“Build it and they will come”

This morning as I sat on my back patio looking around at the back garden drinking a coffee, a butterfly almost landed on my head. How delightful that sensation was once I had got over the initial shock response! I watched it fly away and cross the path of two other butterflies in the process. As I reflected on the growing number of insects I have been seeing in my garden lately I was reminded of a conversation that I had with my sister yesterday. Somehow the conversation got around to the praying mantis egg case that I had discovered before and after hatching. She commented on how lucky I am to have that happen in my very own garden and told me that her husband’s brother had just bought a praying mantis egg case because he couldn’t seem to attract them to his garden. She asked me what I was doing that I thought might be helping them thrive in my garden. The truth is that I am not really sure. I think that a garden is such a complex system with such an abundance of variables that it’s hard to isolate one or two things that make a difference, but here are the things I think are making a difference.

  • I garden organically with no insect control whatsoever, not even white oil. The only way that insects die in my garden by human hands is by being accidentally squashed, squished, crushed or eaten (note: accidentally!). Otherwise I leave it to other predators in the food chain and I think the birds are quite happy about that! Not to mention the praying mantises and lacewings.
  • I try to put the beneficial insects and suffering plants in the same vicinity. For example, the Lacewings seem to like laying eggs on my clothesline pegs so I simply take them off the line and peg them to a plant with scale or aphids. Lacewing nymphs will eat each other in the absence of a ready food source so I figure that I am not only controlling aphids and scale I am also maximising the population of their main predator. I am not worried about being taken over by lacewings either, because the birds seem to appreciate them as a snack. Recently I “saved” two Tuckeroo saplings with this method. It was fascinating watching the transformation as the Lacewings took over the aphid and scale populations and the saplings grew new healthy growth. Both trees are thriving now!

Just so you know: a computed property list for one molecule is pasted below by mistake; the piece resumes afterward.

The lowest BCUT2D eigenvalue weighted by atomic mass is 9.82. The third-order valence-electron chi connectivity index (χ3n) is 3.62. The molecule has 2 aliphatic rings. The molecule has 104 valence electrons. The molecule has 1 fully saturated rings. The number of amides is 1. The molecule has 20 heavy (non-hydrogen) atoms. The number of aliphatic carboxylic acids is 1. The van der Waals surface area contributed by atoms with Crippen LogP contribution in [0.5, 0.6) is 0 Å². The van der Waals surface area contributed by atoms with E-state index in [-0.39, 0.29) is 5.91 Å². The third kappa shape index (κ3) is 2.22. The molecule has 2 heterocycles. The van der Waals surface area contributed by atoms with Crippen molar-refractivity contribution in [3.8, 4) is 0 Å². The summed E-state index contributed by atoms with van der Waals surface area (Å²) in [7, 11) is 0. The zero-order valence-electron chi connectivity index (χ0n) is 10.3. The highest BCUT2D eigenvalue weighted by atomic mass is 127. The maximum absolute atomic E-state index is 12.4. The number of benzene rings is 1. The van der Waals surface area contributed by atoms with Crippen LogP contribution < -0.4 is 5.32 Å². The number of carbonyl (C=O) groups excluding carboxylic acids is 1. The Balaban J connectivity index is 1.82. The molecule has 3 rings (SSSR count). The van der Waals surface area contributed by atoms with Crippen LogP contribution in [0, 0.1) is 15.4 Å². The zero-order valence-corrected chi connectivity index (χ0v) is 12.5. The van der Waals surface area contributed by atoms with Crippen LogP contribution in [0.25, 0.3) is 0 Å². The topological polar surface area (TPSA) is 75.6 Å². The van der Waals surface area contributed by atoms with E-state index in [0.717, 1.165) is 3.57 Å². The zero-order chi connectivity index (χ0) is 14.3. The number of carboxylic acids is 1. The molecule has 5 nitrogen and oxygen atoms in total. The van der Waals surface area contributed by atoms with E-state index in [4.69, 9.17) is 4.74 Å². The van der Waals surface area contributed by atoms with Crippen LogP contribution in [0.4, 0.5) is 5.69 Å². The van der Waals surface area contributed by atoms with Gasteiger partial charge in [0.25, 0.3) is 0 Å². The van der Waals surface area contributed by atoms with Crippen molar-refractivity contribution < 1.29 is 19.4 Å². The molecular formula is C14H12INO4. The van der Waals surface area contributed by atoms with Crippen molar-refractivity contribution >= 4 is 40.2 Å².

• I make an effort to maximise biodiversity in my garden. An obvious way to do this is to plant a variety of species and I do that with an effort to preference endemic and native species. I also remove or control invasive species to stop them smothering other plants, particularly the endemic plants in our natural bush gully.
  • I let some of my annual herbs and leafy vegetables flower. Basil and lettuce in particular seem to attract so many beneficial insect species!
  • I leave piles of “garden debris” for nesting purposes. My garden isn’t tidy, because gardening for me is more about the wild delights of nature. Apart from that I’m busy and I’d rather have a messy, wild garden full of biodiversity than a tidy collection of low maintenance species. I don’t have a problem with the latter… if it floats your boat go for it!

This issue of insects is an important one. A quick google search reveals an alarming number of studies showing a decline in insect populations around the world. Without insects, other species in both plant and animal kingdoms won’t last long. I would love to see a revolution in the way that we think about them so that we can celebrate their place in the system and all the benefits we reap due to their “little” lives.
Gardening, for me, is therapy and that therapy is far more effective when it’s full of a delightfully wild variety of things that grow, glow, climb, bloom, crawl, sing and fly, but more than that it’s about the surprises, the astonishment and all the amazing learning about this wonderful thing called life!
Wishing you an abundance of insect life in your garden,

PS Have you seen my video showing all my newly hatched praying mantis babies. If you’d like to see it Click here

Native Ginger or Alpinia caerulea

Plant Profile

A Blue-banded Bee forages on a flower spike.

Also known as:

  • Red Back Ginger (subspecies from the Atherton Tablelands)
The lovely red of the Red Back variety.

Growing Conditions:

  • Shade, will tolerate part shade
  • Moist, well-draining soil (tolerates sandy soil)
  • Protect from frost
  • Pots, garden beds, rockeries, gaps, narrow gardens, hedges, as a screening plant
  • Flowers late Spring/Summer
  • Fruits follow flowers in Summer/early Autumn


  • root division – click here to see a video on root division
  • seed (8 weeks to germination)


  • edible root
  • edible berries (don’t eat the seeds!) – click here to see a video on harvesting the seeds
  • leaves can be used to wrap food before cooking
  • edible new shoots
  • leaves and stems were used to make shelters and other craft items by Indigenous Australians
  • Chop and drop mulch
  • Ecosystem services (lizards, pollinators, birds)
The gorgeous bright blue berries!

This plant is a wonderful way to find buzz-pollinating bees in your garden. It delivered my first Teddy Bear Bee sighting and numerous Blue-banded Bee sightings.

My first sighting of a Teddy Bear Bee!

It is a classic understorey plant from subtropical and tropical rainforests and can therefore be used in shady places in our gardens to provide attractive foliage and edible harvests.

The root can be used in the same way as traditional ginger or chewed raw. It also produces edible bright blue berries that taste like lemony ginger and are quite refreshing, especially on a hot day.